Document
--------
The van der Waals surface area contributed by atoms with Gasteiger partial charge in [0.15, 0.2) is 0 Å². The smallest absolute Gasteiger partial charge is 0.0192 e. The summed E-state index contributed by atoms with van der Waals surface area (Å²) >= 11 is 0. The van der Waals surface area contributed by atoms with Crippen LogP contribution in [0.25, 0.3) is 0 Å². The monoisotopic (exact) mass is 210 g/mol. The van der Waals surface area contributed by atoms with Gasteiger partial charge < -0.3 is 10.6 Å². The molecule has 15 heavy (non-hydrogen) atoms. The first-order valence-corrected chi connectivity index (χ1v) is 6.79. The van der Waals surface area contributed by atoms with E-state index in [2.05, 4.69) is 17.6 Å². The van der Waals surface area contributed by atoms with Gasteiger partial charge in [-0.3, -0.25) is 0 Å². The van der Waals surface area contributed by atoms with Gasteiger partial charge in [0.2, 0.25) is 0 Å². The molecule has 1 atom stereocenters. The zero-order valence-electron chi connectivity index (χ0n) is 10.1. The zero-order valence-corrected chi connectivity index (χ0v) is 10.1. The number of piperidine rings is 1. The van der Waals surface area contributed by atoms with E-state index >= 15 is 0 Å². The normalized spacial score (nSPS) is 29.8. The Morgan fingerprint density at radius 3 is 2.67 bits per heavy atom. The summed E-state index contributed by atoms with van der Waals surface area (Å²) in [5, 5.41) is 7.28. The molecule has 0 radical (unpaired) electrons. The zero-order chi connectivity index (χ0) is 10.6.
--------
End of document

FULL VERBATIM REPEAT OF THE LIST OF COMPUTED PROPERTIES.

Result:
The van der Waals surface area contributed by atoms with Gasteiger partial charge in [0.15, 0.2) is 0 Å². The smallest absolute Gasteiger partial charge is 0.0192 e. The summed E-state index contributed by atoms with van der Waals surface area (Å²) >= 11 is 0. The van der Waals surface area contributed by atoms with Crippen LogP contribution in [0.25, 0.3) is 0 Å². The monoisotopic (exact) mass is 210 g/mol. The van der Waals surface area contributed by atoms with Gasteiger partial charge < -0.3 is 10.6 Å². The molecule has 15 heavy (non-hydrogen) atoms. The first-order valence-corrected chi connectivity index (χ1v) is 6.79. The van der Waals surface area contributed by atoms with E-state index in [2.05, 4.69) is 17.6 Å². The van der Waals surface area contributed by atoms with Gasteiger partial charge in [-0.3, -0.25) is 0 Å². The van der Waals surface area contributed by atoms with Gasteiger partial charge in [0.2, 0.25) is 0 Å². The molecule has 1 atom stereocenters. The zero-order valence-electron chi connectivity index (χ0n) is 10.1. The zero-order valence-corrected chi connectivity index (χ0v) is 10.1. The number of piperidine rings is 1. The van der Waals surface area contributed by atoms with E-state index >= 15 is 0 Å². The normalized spacial score (nSPS) is 29.8. The Morgan fingerprint density at radius 3 is 2.67 bits per heavy atom. The summed E-state index contributed by atoms with van der Waals surface area (Å²) in [5, 5.41) is 7.28. The molecule has 0 radical (unpaired) electrons. The zero-order chi connectivity index (χ0) is 10.6.